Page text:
A very misleading Harvard University research paper about the Wyden-Ryan Medicare reform proposal -- or at least the authors' false idea of what Wyden-Ryan says -- appeared in the Journal of the American Medical Association (JAMA) last week. From the get-go, you know the Harvards are not interested in intellectual honesty because they reverse the proponents' names -- calling the reform proposal Ryan-Wyden -- instead of Wyden-Ryan as Senator Wyden and Congressman Ryan named it. The JAMA article is gated. The Incidental Economist (TIE) offers sort of an abstract here.
The major misleading Harvard "finding" that bloggers such as TIE (and Think Progress, etc., etc.) are emphasizing is that Medicare Part A/B1 beneficiaries would have to pay "$64 additional a month" for Parts A/B under Wyden-Ryan as compared to current law. I don't believe any of the Harvard numbers -- including the claimed $64 increase for Gramma -- are meaningful honest research2.
In addition it looks like the $64 a month "scare the hell out of Gramma" claim is incorrect. The Harvard research's supposed 2009 numbers and 2009 actuals follow:
If the Harvard numbers were actionable research (and I emphasize that they are not), Gramma would have to pay $32 less a month under Wyden-Ryan not "$64 additional" as the Harvards claim. That is, Gramma would pay only $64.53 in theory instead of the $96.40 monthly premium she actually paid for Parts A and B in 2009 (see chart).
But that's the least of this research's dishonesty. The Harvard research in JAMA is totally focused on Medicare Parts A/B and Medicare Part C3. Even though Part C goes away if Wyden-Ryan or something like it is passed, the academics spend the whole article (and Ben and Jerry's or some other lefty sucker's grant money) comparing the two plans' three-year-old prices. That’s the extent of the deep Harvard thinking in this poorly veiled piece of Obama re-election propaganda.
Oh by the way, Medicare Parts A/B with their lack of catastrophic coverage and high co-pays also go away under Wyden-Ryan, replaced by a new, better Wyden-Ryan form of Medicare. But there's not a hint of that very important part of Wyden-Ryan in this purported deep thinking analysis from the Harvards. Similar deceptions go on line after line. It is incomprehensible that such propaganda would be published by a respected journal.
And that's not all. The real issue and most important analytical failure in the Harvard research is what is not researched. The Harvards did not consider in their analysis the non-Part-C-like fee for service (FFS) policies that would presumably also compete on the new Wyden-Ryan exchange4, policies mimicking in some way the cocktail of features that the overwhelming majority of seniors get today from the current A/B/Medigap-A-to-N/standalone-D menu or the even more generous policies that employers offer/would offer their retirees. A/B/Medigap-A-to-N/standalone-D policies (aggregating all their variations) are more than twice as popular as Medicare-Part-C options today and yet don't merit a mention by the Harvards. Such A/B/Medigap-A-to-N/standalone-D plans will likely become even more popular by 2022, when Wyden-Ryan goes into effect, because Wyden-Ryan does not give any plans special rebates as Part C receives today and through 2018 under PPACA.
Oh by the way, the Harvards didn't tell you that Wyden-Ryan doesn't start until 2022 either. What intellectually corrupt research.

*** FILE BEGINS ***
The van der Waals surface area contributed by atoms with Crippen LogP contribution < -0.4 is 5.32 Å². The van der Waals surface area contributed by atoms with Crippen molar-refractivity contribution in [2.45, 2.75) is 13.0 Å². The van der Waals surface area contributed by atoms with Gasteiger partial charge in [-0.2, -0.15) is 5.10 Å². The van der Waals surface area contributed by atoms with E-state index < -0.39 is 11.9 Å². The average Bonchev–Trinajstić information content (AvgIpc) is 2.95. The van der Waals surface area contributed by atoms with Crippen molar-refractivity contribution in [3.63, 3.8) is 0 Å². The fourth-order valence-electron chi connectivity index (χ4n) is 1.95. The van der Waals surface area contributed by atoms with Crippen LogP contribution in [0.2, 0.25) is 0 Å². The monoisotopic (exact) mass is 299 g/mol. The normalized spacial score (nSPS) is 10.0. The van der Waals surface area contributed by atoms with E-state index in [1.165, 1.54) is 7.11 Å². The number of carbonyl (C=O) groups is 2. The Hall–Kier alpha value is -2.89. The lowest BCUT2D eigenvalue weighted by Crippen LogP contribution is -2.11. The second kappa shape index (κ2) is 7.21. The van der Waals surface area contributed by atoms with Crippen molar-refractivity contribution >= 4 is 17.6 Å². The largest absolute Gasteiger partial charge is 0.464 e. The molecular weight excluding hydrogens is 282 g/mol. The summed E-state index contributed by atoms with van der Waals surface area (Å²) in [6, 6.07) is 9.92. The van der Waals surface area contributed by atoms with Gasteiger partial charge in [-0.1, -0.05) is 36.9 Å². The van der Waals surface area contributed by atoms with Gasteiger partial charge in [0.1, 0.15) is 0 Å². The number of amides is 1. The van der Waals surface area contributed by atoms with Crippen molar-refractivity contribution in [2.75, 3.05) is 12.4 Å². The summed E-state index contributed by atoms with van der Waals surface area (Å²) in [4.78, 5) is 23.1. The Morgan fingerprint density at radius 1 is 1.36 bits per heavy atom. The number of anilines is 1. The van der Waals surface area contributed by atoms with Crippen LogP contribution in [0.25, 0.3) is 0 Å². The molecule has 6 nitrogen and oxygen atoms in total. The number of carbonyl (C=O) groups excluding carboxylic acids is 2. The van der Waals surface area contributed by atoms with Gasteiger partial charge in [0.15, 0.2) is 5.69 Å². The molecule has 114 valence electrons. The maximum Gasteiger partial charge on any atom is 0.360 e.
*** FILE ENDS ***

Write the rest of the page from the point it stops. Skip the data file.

-- Dennis Byron
1 My comments are based on the assumption that by the term "traditional Medicare" the men of Harvard meant Medicare Parts A and B. Like most Democratic politicans they use the term "traditional Medicare" when they mean the terrible insurance known as Parts A and B, always evoking Truman and Johnson (neither of whom ever used Medicare of course) passing Medicare cards back and forth. Most Medicare beneficiaries on the other hand talk about Medicare as a combination of their A and B (the ante to get into the game because that's the law) plus their private retiree or Medigap insurance and/or their government Part C or VA or Medicaid insurance.
2 I don't believe the Harvard analysis' numbers at all because there's no way that terrible insurance such as old pre-Wyden-Ryan Medicare Parts A/B can cost more than the insurance it would theoretically be competing against. (But -- if so -- well that's the whole idea. "Traditional Medicare" gets better or it goes away.) The problem is that in their rush to help Obama's election campaign the Harvards used old data (when newer differently slanted data is available) and didn't factor in that the mechanics of the current Medicare Part C benchmark/bid/rebate process would no longer apply. So the Harvards are comparing a Part C bid developed in mid 2008 against an artificially derived benchmark written in late 2007 and comparing them to actual numbers not known until 2011. The Wyden-Ryan proposal simply does not work that way.
3 Medicare Part C is the very popular program the Harvards hate because George Bush revamped it a few years ago and it has more than doubled in popularity among us seniors since that revision. That probably -- all by itself -- is why the Democrats want to crap all over Gramma. Maybe I'm wrong. Maybe they aren't doing it to support Obama.
4 It is unclear from the Wyden-Ryan white paper whether Wyden-Ryan would eliminate separate supplements in lieu of single policies such as I suppose above in this post or whether Wyden-Ryan would still make seniors roll their own supplemental insurance on top of the “New Wyden Medicare Parts A/B.” But even if a senior still has to buy his or her supplemental coverage a la carte, it is a political certainly that that type of coverage will still be available. On the other hand Wyden-Ryan is explicit that Medicare Part C and its benchmark/bid/rebate mechanics would be eliminated. That is, the whole data structure underlying the Harvard analysis is meaningless.